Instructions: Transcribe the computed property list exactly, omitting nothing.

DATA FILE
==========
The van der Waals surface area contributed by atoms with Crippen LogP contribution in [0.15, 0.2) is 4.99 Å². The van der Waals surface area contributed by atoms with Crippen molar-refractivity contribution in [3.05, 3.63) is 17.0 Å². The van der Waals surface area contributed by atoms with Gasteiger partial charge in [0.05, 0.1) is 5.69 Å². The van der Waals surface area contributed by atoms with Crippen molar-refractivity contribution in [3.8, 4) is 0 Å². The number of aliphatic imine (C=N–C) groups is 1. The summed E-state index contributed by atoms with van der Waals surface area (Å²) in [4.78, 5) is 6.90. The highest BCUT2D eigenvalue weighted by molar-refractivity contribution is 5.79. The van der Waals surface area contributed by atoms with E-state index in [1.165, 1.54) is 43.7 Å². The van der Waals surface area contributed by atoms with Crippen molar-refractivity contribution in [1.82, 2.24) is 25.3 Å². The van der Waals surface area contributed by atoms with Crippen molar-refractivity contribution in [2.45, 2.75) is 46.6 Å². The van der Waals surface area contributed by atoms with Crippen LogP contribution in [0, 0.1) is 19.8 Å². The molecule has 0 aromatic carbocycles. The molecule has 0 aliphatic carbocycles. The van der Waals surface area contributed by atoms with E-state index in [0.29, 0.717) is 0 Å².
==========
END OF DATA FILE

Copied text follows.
The van der Waals surface area contributed by atoms with Crippen LogP contribution in [0.15, 0.2) is 4.99 Å². The van der Waals surface area contributed by atoms with Crippen molar-refractivity contribution in [3.05, 3.63) is 17.0 Å². The van der Waals surface area contributed by atoms with Gasteiger partial charge in [0.05, 0.1) is 5.69 Å². The van der Waals surface area contributed by atoms with Crippen molar-refractivity contribution in [3.8, 4) is 0 Å². The number of aliphatic imine (C=N–C) groups is 1. The summed E-state index contributed by atoms with van der Waals surface area (Å²) in [4.78, 5) is 6.90. The highest BCUT2D eigenvalue weighted by molar-refractivity contribution is 5.79. The van der Waals surface area contributed by atoms with E-state index in [1.165, 1.54) is 43.7 Å². The van der Waals surface area contributed by atoms with Crippen molar-refractivity contribution in [1.82, 2.24) is 25.3 Å². The van der Waals surface area contributed by atoms with Crippen molar-refractivity contribution in [2.45, 2.75) is 46.6 Å². The van der Waals surface area contributed by atoms with Crippen LogP contribution in [0, 0.1) is 19.8 Å². The molecule has 0 aromatic carbocycles. The molecule has 0 aliphatic carbocycles. The van der Waals surface area contributed by atoms with E-state index in [0.29, 0.717) is 0 Å².